And according to the Shifthound blog (part of a company founded to address nursing labor shortages), the indirect costs of replacing an employee at a hospital or nursing home can include reduced quality of care, reduced morale, increased workload, and a diminishing of the workplace’s institutional or cultural expertise.
Keys to reducing employee turnover
“Engagement” is often used as a term synonymous with happiness on the job—an engaged employee enjoys their work and their workplace. Studies have shown employee engagement leads to better outcomes for both patients and health care facilities.
“Higher nurse engagement scores lead to lower patient mortality and complications,” according to a Gallup survey quoted in Rework, a talent management website. “What’s more, Gallup also found that hospitals employing the least engaged nurses spend $1.1 million more per year in malpractice claims than those with the most engaged nurses. Just like employees at any company, healthcare providers will do better work — and provide better care — if they are happier and invested in their jobs.
Good relations between employers and employees start with the hiring and onboarding process. No matter how busy a hospital or nursing home staff is, onboarding and training new workers simply can’t be rushed. It is essential to get employees started on the right foot.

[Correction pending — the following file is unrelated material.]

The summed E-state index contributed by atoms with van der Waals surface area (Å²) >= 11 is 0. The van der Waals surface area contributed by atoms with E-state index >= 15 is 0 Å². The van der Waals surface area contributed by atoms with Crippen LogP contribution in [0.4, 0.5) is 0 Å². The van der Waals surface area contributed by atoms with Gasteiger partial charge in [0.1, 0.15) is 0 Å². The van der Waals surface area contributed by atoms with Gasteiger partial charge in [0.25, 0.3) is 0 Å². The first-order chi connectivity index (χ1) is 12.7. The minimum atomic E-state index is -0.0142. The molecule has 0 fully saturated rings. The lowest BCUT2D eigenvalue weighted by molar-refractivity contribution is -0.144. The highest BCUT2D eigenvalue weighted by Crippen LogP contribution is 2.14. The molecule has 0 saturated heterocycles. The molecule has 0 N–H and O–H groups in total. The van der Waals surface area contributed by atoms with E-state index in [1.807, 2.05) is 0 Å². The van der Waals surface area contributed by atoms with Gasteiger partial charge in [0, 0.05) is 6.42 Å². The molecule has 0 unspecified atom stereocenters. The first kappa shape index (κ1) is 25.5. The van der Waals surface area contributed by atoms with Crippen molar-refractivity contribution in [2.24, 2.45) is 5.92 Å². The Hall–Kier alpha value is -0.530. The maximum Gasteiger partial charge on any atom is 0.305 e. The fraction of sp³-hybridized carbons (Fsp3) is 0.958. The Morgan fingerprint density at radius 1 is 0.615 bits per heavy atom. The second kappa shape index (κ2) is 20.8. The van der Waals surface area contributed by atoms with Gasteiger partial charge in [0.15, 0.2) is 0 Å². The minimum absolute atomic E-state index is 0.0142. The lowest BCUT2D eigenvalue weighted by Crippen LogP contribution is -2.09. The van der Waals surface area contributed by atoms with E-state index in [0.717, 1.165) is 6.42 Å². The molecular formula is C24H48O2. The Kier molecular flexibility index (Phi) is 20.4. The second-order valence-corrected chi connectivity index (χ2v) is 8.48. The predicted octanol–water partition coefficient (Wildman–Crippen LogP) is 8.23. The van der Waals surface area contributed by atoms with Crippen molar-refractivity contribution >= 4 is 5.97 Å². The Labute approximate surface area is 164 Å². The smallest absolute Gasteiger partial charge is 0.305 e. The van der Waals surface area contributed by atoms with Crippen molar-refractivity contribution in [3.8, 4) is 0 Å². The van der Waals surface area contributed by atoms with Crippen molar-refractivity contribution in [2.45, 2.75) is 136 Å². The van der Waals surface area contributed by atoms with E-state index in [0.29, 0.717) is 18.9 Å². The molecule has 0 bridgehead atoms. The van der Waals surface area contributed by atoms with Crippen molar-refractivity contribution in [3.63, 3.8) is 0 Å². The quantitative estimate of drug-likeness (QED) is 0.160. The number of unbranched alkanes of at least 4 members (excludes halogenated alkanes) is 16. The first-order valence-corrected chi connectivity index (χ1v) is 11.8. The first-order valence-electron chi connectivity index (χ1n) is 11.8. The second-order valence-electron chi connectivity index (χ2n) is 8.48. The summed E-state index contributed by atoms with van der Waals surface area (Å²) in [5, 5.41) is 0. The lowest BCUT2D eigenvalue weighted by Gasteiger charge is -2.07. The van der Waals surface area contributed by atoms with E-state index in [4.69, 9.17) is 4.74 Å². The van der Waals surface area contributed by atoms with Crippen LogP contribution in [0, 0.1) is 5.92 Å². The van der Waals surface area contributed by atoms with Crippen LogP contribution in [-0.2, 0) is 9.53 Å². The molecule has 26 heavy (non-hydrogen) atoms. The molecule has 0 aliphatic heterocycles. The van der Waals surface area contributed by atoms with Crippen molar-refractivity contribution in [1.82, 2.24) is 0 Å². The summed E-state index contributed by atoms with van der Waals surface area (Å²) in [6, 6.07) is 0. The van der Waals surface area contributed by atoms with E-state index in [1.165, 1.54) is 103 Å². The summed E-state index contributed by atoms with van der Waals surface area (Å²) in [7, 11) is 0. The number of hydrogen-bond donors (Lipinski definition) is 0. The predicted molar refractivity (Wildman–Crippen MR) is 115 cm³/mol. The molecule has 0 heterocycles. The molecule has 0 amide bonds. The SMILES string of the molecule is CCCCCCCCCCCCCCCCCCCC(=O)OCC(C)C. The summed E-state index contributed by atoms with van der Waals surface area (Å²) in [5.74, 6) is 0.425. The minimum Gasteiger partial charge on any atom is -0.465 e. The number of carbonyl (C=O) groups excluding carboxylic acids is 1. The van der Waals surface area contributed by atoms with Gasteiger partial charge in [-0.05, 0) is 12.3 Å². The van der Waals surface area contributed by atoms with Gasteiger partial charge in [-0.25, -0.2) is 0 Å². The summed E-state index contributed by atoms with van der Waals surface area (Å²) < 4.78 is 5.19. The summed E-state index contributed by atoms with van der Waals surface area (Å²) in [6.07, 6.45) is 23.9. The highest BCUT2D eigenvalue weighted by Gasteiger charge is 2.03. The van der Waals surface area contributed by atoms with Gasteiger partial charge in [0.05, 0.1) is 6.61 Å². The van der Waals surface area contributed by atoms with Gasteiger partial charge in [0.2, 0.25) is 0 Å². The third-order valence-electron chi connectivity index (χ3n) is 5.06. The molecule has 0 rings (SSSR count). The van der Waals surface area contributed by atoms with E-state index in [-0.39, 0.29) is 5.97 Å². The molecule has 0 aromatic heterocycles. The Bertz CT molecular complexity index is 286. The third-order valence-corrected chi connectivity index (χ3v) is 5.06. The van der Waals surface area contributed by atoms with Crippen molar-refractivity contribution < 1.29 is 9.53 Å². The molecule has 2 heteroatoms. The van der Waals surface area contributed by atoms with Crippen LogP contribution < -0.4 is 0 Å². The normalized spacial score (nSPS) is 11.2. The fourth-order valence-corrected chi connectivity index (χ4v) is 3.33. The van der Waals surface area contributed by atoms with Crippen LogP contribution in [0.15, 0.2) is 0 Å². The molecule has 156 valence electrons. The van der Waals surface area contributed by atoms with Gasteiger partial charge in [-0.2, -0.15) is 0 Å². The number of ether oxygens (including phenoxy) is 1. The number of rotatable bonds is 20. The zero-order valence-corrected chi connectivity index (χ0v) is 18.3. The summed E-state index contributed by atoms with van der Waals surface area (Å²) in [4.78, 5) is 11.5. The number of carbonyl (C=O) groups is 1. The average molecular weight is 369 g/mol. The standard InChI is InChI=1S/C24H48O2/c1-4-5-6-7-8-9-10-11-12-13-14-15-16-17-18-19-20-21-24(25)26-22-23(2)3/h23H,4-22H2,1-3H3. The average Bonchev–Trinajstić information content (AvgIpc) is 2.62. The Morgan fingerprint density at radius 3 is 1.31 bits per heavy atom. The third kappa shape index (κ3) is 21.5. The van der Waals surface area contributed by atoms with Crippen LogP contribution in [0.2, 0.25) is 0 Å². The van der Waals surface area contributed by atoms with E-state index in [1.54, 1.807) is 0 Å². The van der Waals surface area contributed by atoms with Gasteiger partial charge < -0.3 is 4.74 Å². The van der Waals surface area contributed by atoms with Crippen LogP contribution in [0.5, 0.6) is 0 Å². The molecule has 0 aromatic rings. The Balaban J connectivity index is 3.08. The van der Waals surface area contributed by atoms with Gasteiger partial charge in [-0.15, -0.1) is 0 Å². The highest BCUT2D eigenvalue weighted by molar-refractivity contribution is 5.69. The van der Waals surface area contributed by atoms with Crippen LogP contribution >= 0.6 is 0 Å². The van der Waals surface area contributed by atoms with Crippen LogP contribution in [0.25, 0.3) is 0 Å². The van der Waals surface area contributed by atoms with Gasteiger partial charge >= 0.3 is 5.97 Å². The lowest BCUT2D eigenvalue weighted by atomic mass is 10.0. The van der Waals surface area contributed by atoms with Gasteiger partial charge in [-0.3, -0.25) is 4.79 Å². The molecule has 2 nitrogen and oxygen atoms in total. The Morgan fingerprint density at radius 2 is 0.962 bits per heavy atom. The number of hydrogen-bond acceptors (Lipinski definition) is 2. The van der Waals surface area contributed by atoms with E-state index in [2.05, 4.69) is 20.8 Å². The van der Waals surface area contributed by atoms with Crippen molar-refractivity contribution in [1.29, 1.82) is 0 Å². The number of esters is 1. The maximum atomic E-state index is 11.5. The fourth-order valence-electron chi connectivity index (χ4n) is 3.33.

Think of it as making a first impression. Even if employees like their jobs, they might be more tempted by a new job offer if their first few weeks did not show that their employer was committed to them. An investment in good training and onboarding processes is an excellent first step toward retention of employees.
Another recent area of focus is health and wellness programs for employees. An employer should always be practicing good communications about why a wellness program (such as smoking cessation or controlling diabetes) is being implemented. Honest discussions of how it will help both employee health and the financial health of the organization will make workers feel more engaged. Transparency by the employer helps build trust and makes employee feel valued. This, too, results in better employee engagement.
Engagement—on-the-job happiness—requires this kind of commitment to good communications between employer and employee. It also helps when employees know that the employer understands their needs when it comes benefits. Without a strong benefits program that can meet the various needs of a range of employees, a facility will always be at risk of losing workers.
Flexibility is key here. Health care facilities have a wide range of workers, and the benefits needs of an administrator might vary significantly from that of an RN, or of someone in a housekeeping job. Benefits plans with a range of options and an ability to customize offerings are extremely helpful in retaining employees.
A successful approach to benefits requires an HR staff that is well-educated, is able to access the resources provided by carriers and brokers, and is engaged and “present” among the other employees. There are powerful new tools being developed to help employees access and understand their benefits. For example, accessing HR information on their phones or other devices, and being able to review that information at home, away from the stresses and distractions of work, can be very positive for employees.
The result can be not just a healthy work culture, but a very strong team approach to the work of providing health care to patients. When employees are engaged--when they feel that they have a stake in their facility--communication, productivity, and quality of care are all improved.